By now, there are more than enough movies about megalomaniacal artistic geniuses — usually painters — undergoing the ecstatic agony of creation. Director Jacques Rivette seems well aware of this, and his new La Belle Noiseuse, at the very least, stands apart from any tortured-artist epic you could name. For openers, the movie is four hours long. More than that, it’s a painstakingly slow and deliberate four hours. Rivette, the veteran French maverick, isn’t simply inviting us to observe the creative process. He literally wants to take us through it.
For most of La Belle Noiseuse, we’re inside the magnificent chateau of Eduoard Frenhofer (Michel Piccoli), a legendary artist of about 60 who hasn’t been able to paint for 10 years. Now, at last, he has found an inspiration: a spectacularly beautiful new model named Marianne (Emmanuelle Beart), who bewitches him with her looks and her proud, curious spirit.
Within Frenhofer’s cavernous, stone-walled studio, Rivette slows the action down so that it’s as close to ”real time” as possible. There are endless close-ups of Frenhofer working away with his pens and brushes. Rivette captures one aspect of the creative process better than just about any director before him — the arduous, time-consuming, often tedious work.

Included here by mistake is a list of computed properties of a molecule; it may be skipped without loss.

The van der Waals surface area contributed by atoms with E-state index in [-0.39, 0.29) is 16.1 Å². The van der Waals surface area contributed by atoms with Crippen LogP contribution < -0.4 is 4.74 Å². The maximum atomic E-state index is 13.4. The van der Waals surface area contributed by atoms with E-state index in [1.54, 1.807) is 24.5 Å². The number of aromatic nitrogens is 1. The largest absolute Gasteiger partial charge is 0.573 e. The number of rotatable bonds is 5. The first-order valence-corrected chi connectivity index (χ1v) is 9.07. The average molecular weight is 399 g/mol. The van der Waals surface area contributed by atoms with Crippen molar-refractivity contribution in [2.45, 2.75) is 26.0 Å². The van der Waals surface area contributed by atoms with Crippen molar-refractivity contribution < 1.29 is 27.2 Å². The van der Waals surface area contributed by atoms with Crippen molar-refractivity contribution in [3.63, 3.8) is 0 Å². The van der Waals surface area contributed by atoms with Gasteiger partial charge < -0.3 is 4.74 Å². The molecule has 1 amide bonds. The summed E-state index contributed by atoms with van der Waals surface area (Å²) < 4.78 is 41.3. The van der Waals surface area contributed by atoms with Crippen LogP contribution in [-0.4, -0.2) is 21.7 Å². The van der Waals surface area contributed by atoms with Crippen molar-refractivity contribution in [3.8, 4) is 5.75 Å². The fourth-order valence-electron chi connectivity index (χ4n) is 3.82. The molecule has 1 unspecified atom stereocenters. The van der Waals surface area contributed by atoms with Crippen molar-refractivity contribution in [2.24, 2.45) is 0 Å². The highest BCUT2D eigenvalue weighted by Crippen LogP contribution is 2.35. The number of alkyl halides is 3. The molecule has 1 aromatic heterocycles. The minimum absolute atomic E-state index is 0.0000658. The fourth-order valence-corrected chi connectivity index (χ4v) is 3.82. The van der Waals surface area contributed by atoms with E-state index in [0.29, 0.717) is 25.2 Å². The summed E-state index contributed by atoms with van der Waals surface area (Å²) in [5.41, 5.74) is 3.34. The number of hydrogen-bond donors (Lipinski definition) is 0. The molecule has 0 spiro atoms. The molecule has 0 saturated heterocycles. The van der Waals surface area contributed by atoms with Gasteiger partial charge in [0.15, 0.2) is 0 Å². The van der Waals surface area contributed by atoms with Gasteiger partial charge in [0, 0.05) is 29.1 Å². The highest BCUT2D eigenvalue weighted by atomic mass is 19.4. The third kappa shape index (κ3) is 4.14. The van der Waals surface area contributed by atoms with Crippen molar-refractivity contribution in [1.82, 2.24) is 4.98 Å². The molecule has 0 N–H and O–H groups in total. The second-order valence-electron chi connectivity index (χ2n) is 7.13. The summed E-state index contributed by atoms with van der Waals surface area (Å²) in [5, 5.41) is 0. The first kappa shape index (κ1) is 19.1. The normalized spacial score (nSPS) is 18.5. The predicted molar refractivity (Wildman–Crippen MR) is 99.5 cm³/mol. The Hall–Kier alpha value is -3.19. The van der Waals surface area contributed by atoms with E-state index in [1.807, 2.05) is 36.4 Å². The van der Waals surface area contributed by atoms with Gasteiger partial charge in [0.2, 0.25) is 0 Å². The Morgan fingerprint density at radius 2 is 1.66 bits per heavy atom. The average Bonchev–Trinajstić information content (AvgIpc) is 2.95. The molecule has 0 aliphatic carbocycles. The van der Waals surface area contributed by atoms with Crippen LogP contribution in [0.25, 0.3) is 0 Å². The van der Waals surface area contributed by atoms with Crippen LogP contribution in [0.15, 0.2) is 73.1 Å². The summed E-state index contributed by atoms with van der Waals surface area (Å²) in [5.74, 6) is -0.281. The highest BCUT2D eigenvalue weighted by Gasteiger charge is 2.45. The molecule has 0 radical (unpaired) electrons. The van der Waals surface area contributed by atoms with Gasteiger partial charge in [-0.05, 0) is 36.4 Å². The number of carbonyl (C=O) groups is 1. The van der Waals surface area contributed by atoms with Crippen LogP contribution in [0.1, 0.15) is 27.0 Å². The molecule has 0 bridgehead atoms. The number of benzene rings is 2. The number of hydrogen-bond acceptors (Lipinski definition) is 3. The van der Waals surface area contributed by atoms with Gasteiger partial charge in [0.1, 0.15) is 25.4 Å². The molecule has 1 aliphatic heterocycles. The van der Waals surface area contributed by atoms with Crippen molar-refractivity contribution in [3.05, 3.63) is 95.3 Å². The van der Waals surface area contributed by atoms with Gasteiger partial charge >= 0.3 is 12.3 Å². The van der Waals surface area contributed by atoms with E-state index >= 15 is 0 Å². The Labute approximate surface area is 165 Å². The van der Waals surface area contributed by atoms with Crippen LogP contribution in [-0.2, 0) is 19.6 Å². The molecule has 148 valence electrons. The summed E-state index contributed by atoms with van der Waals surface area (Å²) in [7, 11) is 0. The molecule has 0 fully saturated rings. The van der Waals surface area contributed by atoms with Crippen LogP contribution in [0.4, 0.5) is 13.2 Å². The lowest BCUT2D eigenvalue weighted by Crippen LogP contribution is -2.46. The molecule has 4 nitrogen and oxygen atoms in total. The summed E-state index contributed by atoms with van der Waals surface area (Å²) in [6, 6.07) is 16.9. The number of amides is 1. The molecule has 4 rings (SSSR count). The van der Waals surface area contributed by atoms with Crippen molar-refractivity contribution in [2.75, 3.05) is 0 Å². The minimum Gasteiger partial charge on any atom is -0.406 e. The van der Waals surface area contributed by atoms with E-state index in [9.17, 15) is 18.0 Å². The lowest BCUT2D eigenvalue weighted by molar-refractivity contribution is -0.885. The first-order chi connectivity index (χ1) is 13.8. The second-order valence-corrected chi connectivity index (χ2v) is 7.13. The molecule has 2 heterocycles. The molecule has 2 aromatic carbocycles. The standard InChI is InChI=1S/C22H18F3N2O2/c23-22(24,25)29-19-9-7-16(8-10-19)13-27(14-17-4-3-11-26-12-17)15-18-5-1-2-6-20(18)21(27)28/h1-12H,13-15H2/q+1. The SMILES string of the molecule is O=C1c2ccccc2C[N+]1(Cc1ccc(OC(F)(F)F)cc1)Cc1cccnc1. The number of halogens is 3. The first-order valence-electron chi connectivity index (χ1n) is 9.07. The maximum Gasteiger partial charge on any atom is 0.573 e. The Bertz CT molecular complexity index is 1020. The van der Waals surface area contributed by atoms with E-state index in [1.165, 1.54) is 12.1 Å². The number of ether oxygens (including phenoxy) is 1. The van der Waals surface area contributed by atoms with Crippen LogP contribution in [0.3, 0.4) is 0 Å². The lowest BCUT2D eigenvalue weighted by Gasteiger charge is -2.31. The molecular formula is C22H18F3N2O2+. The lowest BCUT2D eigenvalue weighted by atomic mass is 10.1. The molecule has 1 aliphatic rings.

The director shares his hero’s fixated gaze, lingering with serene detachment on Marianne’s exquisitely proportioned — and amply displayed — body. As Frenhofer begins to draw her portrait, going through canvas after canvas, their relationship becomes an abstract sexual dance, an erotically charged mind game. ”I’ll break you to pieces,” he says. ”I’ll get you out of your back, out of your skeleton.” Trying to reduce Marianne to pure ”form,” Frenhofer, like Picasso, becomes a kind of painter-conquistador out to capture the invisible essence of a woman’s sexual being. At the same time, there’s a hint of sadomasochism in the way he turns Marianne into human modeling clay, posing her in painful, sculptured positions, ”binding” her with her own limbs.
Rivette sets up a dense spiral of loyalties and jealousies. Mostly, though, he’s interested in the distant, imperious Frenhofer, who finally comes face to face with the prospect of his own death as an artist. La Belle Noiseuse often begs its audience’s indulgence. Yet the film works as a kind of tonic deconstruction of the artist-in-action genre. In Rivette’s hands, the struggle of one man to paint the hidden reality of what he sees becomes blessedly life- size. B